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Blood is Dirt [Paperback]

Robert Wilson
4.7 out of 5 stars  See all reviews (3 customer reviews)

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Book Description

1 Jun 1998

The third powerful and evocative novel in Robert Wilson’s acclaimed West African-set Bruce Medway series.

Bruce Medway, fixer and debt collector for anyone in a deeper hole than himself, has heard a few stories in his time. The one that Napier Briggs tells him is patchy, but it doesn’t exclude the vital fact that two million of his dollars have gone missing. Bruce is used to imperfect information – people get embarrassed at their own stupidity and criminality. But for the first time it leads to the gruesome and brutal death of a client.

It would all have ended there but for Napier’s daughter, the sexy, sassy and sussed Selina Aguia, a canny commodities broker. She brings money to the game and launches Bruce into a savage world where a power-hungry Nigerian presidential candidate, a rich blow-loving American and a mafia capo are fighting a silent war in which pawns are badly needed. Worse for Bruce, Selina wants revenge, and with the scam she invents she looks as if she’ll get it. This is a world where blood is dirt – nobody really cares. Not even if they love you.

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Product details

  • Paperback: 304 pages
  • Publisher: HarperCollins; New edition edition (1 Jun 1998)
  • Language: French
  • ISBN-10: 0006499759
  • ISBN-13: 978-0006499756
  • Product Dimensions: 21.3 x 13.5 x 1.5 cm
  • Average Customer Review: 4.7 out of 5 stars  See all reviews (3 customer reviews)
  • Amazon Bestsellers Rank: 1,343,313 in Books (See Top 100 in Books)

More About the Author

Robert Wilson was born in 1957. A graduate of Oxford University, he has worked in shipping and advertising in London and trading in West Africa. He is married and divides his time between England, Spain and Portugal.

Product Description


Praise for Blood is Dirt:

‘Robert Wilson is a class act… For once, a novelist influenced by Raymond Chandler is not shown up by the comparison, matching his mentor’s descriptive flourish and screwball dialogue.’
Sunday Times

‘Atmosphere so saturated in sex and duplicity that you’re tempted to pause a while and wring it out. But the narrative goes at such a lick that you daren’t leave the vehicle. An engrossing read.’
Literary Review

From the Back Cover

Bruce Medway, fixer and debt collector in Benin, West Africa, has heard a few stories in his time. The one that Napier Briggs tells him is patchy but it doesn't exclude the vital fact that two million dollars have gone missing. Bruce is used to imperfect information from clients embarrassed at their own stupidity. But this time it leads to a gruesome death.

It would all have ended there but for Napier's daughter, the sexy, sassy and sussed Selina Agula, a commodities broker. She launches Bruce into the savage world that her apparently innocuous father had chosen to inhabit – a world of oil and toxic waste scams, of mafia money laundering, of death and violence fuelled by drink, drugs and sex. Worse for Bruce, Selina wants revenge, and with the scam she invents it looks as though she'll get it. But this is a world where blood is dirt – nobody really cares. Not even if they love you.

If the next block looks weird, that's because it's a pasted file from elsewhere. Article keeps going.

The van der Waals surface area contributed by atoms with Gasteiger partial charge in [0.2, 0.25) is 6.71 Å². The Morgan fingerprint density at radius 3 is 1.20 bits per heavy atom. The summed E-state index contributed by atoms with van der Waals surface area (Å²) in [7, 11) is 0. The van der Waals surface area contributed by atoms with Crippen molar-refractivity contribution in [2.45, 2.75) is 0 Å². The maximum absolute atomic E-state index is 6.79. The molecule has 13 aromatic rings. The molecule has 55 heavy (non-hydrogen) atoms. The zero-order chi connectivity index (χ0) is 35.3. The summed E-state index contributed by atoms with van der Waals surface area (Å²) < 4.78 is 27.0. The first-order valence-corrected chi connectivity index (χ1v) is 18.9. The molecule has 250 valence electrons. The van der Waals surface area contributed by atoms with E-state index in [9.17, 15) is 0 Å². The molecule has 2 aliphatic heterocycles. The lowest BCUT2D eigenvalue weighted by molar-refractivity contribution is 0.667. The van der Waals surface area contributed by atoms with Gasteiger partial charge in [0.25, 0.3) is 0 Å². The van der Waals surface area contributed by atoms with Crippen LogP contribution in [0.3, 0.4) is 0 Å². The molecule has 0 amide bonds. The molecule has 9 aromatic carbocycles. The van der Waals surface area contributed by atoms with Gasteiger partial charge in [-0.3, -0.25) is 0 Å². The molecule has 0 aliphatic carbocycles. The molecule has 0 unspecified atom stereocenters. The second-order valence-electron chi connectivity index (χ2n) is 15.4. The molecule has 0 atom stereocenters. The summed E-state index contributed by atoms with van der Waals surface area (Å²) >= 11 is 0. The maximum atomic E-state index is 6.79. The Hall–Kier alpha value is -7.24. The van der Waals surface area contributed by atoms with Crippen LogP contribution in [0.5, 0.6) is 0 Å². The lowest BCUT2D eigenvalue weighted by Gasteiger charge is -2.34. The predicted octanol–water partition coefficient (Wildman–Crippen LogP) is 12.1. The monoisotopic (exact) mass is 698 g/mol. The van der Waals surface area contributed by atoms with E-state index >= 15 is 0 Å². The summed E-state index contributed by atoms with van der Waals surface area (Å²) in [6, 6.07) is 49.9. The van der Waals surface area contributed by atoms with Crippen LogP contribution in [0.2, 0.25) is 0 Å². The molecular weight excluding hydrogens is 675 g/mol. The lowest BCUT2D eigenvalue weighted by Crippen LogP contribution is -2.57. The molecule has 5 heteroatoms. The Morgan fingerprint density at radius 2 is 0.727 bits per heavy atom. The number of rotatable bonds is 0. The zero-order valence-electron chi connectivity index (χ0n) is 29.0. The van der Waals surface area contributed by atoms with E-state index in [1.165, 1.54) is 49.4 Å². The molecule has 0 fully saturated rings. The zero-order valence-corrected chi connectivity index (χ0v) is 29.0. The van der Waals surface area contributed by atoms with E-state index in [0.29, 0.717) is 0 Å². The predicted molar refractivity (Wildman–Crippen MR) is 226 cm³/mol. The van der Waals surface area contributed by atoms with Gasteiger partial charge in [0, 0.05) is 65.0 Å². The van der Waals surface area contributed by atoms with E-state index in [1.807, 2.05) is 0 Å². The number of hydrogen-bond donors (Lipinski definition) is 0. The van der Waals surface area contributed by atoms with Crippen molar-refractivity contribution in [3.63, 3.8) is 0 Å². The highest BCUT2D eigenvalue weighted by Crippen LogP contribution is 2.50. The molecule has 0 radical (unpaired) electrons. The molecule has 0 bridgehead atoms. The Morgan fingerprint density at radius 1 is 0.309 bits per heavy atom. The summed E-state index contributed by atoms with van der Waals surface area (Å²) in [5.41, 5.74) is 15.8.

‘A vivid and steamy stumble on the wild side.’

‘Robert Wilson is a class act. For once, a novelist influenced by Raymond Chandler is not shown up by the comparison.’
JOHN DUGDALE, 'Sunday Times'

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Customer Reviews

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Most Helpful Customer Reviews
2 of 2 people found the following review helpful
5.0 out of 5 stars Robert Wilson does it again 23 Mar 2009
It is incredible that Robert Wilson can adapt his writing - his stories in Africa as so different from the wonderful Javier Falcon series. Good story line and just the book you need when sitting in an airport!!
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4.0 out of 5 stars A great whodunnit in West Africa 5 May 2014
Format:Paperback|Verified Purchase
A great whodunnit page turner written with literary flair. The characters are both believable and interesting and the setting of West Africa is exotic. Robert Wilson is the best in this genre.
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5.0 out of 5 stars Thriller 12 Aug 2013
Format:Paperback|Verified Purchase
Wonderful book, well written and I have loved all his books. I do hope that he continues writing his books with Falcon as the lead detective, however, this was as good...worth a read
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Most Helpful Customer Reviews on (beta) 3.7 out of 5 stars  15 reviews
4 of 4 people found the following review helpful
5.0 out of 5 stars Why did it take me so long to discover Robert WIlson? 24 Sep 2006
By D. West - Published on
Format:Paperback|Verified Purchase
My first taste of Wilson's writing was A Small Death in Lisbon! WOW!! Powerful but brutal. Since then, I've been reading everything I can get my hands on by this author.

Wilson draws on Africa for this tale and it is tautly written with complex characters. I can never see around the next corner, I am constantly amazed as Wilson pulls rabbit after rabbit out of the hat.

What I like about Wilson is that even when he's being brutal, he never forgets to be funny as well. Some of the better one liners I've read have come from his novels.

Always brutal, his characters flawed as we would expect, plots in keeping with today's drama, Wilson's novels are way ahead of the formulaic mystery writers in America. Though I ususally pass my books on to others, Wilson is one author I hate to part with.

Looking forward to the next novel.
4 of 4 people found the following review helpful
5.0 out of 5 stars If Chandler Lived in West Africa 6 July 2004
By Otto Zappatore - Published on